This is a basic template that can be used in many instances and although you will need to modify it for each licensing it provides you with a basic framework to start from.
Put Your Licenses in Writing to Be Safe.
When you are creating a license you should always put them in writing to protect yourself from any legal problems later on. It might be tempting to just make a verbal agreement but it’s always safer to get it all in writing because if any dispute were to arise then you can fall back on your written agreement.
Definitive Checklist for Creating a License for Your Photography.
When you’re creating a license for an image you should always run through the following comprehensive checklist first:
- Who is buying or receiving the rights.
- What kind of rights are you selling or passing on to the buyer or recipient.
- What are you authorizing – print or digital and electronic rights?
- What is the time period over which you are authorizing the rights for the image?
- Are the rights exclusive or not?
- How can the image be used? What mediums and formats can it be republished in?
- Are you authorizing the production and distribution of derivative products such as T-shirts, mugs and other merchandise using the image?
- What countries or territories does the license cover?
- Will royalties be paid to you? If so, how much will be paid and how will you determine this amount? Will you charge a one off fee, a fee per image that is reproduced or a percentage of the resulting profits of its use?
- How and when will you be paid the royalties for your work?
- Can the image be altered or modified in any way by the user?
- Do you expect to be credited for the image when it is reused by the buyer of the license? For example, do you want to be credited under the image if it is reproduced?
- Do you want to see and approve samples of the image in use before it can be sold?
To be safe and ensure that you are creating a license that really does meet your needs it’s always worth running through the above checklist of items before signing any agreement. When you’re creating a license for your work you should try to be as specific as possible so there can be no future confusion or disagreements between you and the buyer.
How To Price an Image License.
When it comes to pricing your work, as a photographer or creative, it is always difficult. On the one hand you don’t want to ask too much and drive away potential buyers but at the same time you deserve to be paid properly for your work.
Pricing a license is even more tricky than pricing a single print! There are a few things you can do though to get an idea of what you should be charging for your work when it comes to licensing it for further use by others.
Factors to Consider When Pricing Your Photography for Licensing.
Who are you licensing the image to? What is their budget? Is it a large organization or an individual? You may choose to request a higher fee if you are licensing your work to a major Fortune 500 company than if you were licensing it to a small e-commerce website or a not for profit charity.
- How many times will the image be reproduced?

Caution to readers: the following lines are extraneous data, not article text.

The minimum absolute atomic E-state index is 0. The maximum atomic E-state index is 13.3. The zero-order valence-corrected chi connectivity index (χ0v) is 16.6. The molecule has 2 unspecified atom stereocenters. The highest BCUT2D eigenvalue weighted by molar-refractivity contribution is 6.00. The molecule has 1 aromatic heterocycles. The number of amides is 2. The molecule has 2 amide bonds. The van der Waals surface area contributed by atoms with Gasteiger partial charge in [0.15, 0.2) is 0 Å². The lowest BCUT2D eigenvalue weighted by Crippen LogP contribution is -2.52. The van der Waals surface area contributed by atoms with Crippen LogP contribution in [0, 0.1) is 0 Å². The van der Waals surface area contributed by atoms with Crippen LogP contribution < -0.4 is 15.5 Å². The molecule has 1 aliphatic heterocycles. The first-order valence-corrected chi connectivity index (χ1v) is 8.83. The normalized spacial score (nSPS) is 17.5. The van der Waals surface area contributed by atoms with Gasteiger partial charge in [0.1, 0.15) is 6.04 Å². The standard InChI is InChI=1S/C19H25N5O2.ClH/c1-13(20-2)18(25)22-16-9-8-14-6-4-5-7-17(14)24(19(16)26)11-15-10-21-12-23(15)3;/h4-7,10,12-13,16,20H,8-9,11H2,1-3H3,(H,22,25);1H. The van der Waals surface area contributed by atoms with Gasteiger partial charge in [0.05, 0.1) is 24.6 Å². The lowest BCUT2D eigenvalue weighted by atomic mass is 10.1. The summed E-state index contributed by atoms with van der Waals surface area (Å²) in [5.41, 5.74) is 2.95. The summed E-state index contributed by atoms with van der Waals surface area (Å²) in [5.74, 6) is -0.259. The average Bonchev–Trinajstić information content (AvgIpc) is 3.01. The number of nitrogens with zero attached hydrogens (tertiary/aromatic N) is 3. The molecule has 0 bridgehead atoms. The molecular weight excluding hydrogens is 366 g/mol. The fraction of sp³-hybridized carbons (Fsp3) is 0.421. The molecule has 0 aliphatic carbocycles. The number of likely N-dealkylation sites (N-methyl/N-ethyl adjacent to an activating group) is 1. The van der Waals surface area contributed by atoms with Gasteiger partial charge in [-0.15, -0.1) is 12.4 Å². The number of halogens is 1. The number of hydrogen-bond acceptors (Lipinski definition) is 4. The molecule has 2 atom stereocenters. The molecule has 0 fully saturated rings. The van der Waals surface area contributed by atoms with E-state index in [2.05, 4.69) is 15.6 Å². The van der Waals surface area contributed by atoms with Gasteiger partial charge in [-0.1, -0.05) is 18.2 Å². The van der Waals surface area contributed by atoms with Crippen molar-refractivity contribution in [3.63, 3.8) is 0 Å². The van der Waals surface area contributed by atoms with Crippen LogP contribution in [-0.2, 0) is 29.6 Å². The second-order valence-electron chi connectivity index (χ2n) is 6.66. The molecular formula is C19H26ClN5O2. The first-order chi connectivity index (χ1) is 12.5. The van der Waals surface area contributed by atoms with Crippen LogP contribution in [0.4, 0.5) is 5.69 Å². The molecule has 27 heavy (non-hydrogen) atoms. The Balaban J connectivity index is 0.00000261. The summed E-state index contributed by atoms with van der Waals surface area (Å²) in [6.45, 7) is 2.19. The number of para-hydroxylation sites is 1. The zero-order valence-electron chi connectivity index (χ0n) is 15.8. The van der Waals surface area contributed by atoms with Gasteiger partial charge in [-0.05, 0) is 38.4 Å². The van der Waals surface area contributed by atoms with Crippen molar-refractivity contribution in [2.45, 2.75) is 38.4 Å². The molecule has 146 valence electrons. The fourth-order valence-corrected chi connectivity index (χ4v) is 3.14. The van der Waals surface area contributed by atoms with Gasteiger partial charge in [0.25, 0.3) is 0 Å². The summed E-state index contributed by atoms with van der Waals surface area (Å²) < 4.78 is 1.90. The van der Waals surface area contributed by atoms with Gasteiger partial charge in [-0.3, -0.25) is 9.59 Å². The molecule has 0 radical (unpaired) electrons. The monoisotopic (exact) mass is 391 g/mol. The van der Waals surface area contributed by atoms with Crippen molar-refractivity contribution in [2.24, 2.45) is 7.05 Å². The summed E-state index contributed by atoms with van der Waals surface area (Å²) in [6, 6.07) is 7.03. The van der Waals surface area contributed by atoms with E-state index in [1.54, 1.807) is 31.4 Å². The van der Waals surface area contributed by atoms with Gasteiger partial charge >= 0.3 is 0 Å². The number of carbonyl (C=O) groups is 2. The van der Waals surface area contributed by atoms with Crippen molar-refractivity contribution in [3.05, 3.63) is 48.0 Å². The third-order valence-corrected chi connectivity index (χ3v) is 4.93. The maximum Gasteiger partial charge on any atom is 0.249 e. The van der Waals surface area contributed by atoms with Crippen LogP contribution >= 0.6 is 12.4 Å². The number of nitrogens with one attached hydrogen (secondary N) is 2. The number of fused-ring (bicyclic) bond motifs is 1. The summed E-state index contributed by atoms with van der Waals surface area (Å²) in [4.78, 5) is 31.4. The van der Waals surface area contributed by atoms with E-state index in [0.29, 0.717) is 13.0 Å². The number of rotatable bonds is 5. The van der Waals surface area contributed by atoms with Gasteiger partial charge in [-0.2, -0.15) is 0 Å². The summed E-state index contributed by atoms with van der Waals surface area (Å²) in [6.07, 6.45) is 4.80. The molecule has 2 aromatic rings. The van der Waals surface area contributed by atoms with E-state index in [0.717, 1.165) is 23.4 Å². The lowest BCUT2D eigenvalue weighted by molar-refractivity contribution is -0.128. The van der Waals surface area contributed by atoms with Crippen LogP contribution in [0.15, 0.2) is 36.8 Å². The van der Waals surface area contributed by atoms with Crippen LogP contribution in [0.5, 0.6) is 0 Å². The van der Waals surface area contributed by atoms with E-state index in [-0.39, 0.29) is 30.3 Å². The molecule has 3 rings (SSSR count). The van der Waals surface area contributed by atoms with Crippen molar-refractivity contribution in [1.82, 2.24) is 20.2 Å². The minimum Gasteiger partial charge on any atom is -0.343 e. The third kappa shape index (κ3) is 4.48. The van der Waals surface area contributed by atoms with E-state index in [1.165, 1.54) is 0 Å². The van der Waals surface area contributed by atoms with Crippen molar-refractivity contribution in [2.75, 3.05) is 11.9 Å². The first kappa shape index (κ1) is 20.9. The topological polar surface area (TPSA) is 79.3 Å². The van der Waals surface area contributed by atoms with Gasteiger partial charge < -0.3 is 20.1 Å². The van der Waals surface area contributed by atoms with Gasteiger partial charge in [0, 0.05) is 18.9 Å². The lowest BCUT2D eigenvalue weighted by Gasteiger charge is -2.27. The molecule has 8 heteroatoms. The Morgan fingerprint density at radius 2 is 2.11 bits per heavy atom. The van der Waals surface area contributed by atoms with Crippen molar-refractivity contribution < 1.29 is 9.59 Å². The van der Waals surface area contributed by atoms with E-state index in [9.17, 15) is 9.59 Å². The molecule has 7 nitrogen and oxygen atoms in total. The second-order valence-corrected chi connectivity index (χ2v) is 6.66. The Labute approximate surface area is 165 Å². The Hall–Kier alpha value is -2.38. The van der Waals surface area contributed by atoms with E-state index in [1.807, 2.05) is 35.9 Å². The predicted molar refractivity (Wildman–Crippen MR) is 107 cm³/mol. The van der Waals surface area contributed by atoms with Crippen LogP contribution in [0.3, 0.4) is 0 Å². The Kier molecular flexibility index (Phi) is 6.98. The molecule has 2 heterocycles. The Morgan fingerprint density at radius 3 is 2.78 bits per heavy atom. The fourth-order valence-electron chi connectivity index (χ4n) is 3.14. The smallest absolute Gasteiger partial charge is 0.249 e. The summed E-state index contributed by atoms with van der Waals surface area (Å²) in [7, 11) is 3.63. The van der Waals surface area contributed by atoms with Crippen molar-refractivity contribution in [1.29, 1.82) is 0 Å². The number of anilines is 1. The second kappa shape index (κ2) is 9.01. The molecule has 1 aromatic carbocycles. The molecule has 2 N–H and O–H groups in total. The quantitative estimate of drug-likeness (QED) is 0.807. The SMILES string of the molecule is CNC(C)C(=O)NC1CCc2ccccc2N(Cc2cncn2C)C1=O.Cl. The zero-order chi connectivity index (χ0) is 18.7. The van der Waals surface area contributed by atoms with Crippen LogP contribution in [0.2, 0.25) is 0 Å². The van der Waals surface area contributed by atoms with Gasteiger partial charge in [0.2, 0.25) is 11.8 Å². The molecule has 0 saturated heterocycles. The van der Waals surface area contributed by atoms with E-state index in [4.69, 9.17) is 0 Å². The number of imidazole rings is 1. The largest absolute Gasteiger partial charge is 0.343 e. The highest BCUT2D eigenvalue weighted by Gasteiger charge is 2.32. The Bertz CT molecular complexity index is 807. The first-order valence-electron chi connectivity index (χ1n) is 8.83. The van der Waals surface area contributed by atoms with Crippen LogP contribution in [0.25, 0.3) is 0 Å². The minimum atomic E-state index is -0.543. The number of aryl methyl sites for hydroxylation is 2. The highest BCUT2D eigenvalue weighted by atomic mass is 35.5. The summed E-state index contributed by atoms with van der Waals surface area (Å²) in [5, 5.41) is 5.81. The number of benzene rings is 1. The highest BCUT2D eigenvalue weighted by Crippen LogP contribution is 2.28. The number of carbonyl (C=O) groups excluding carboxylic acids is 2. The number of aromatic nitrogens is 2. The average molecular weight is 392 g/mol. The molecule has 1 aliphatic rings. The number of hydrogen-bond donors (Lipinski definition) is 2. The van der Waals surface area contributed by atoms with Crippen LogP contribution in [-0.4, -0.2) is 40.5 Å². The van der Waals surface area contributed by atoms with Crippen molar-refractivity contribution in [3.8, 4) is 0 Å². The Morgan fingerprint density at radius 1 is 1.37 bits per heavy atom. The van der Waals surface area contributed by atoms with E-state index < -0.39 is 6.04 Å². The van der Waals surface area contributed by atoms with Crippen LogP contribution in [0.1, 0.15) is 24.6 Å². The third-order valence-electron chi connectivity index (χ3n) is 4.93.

- How will the image be used? Is it for commercial or non-commercial purposes?
- How long will you issue the license for?
- What was the cost for you to produce the image?
When you’re pricing your photography for licensing you always have to make sure that you at least cover your own costs. This means that you need to cover all the costs associated with creating the image including, but not limited to, a proportion of your hourly or daily rate plus your fees for the amount of time you spent in post production.
Generally speaking, a fair rate for a single photo is somewhere between 5-20% of your daily rate; but ultimately, you’ll have to make this decision for yourself and in the context of the agreement.
Top Tip For Gauging the Price of Your Image for Licensing.
One of the ways that you can quickly get a rough idea of what you should be asking for your work is by checking with your peers and other image licensing companies for guidance. You can search websites such as GettyImages.com to get an idea of what other people are charging. You can also use the website’s inbuilt pricing generator to give you an approximation of what you could charge for it.
Alternatively, you can ask other photographers who are working in a similar genre to you and find out what they’re charging for their work. You can then use this as a rough estimate and work from there.
Licensing an Image – Building Up Your Revenue.
Learning how to license your photography and set a fair but profitable price is an important part of building up your income as a freelance photographer. Once you have worked through your checklist of questions to answer you can quickly put together a safe and legally valid licensing agreement with your buyer.
Once you have put together a secure licensing agreement which is legally binding you can safely sell your work on the terms that suit you best. Getting the basics right in the first instance will increase your income while avoiding potentially costly legal disputes down the road.
Have you ever licensed an image?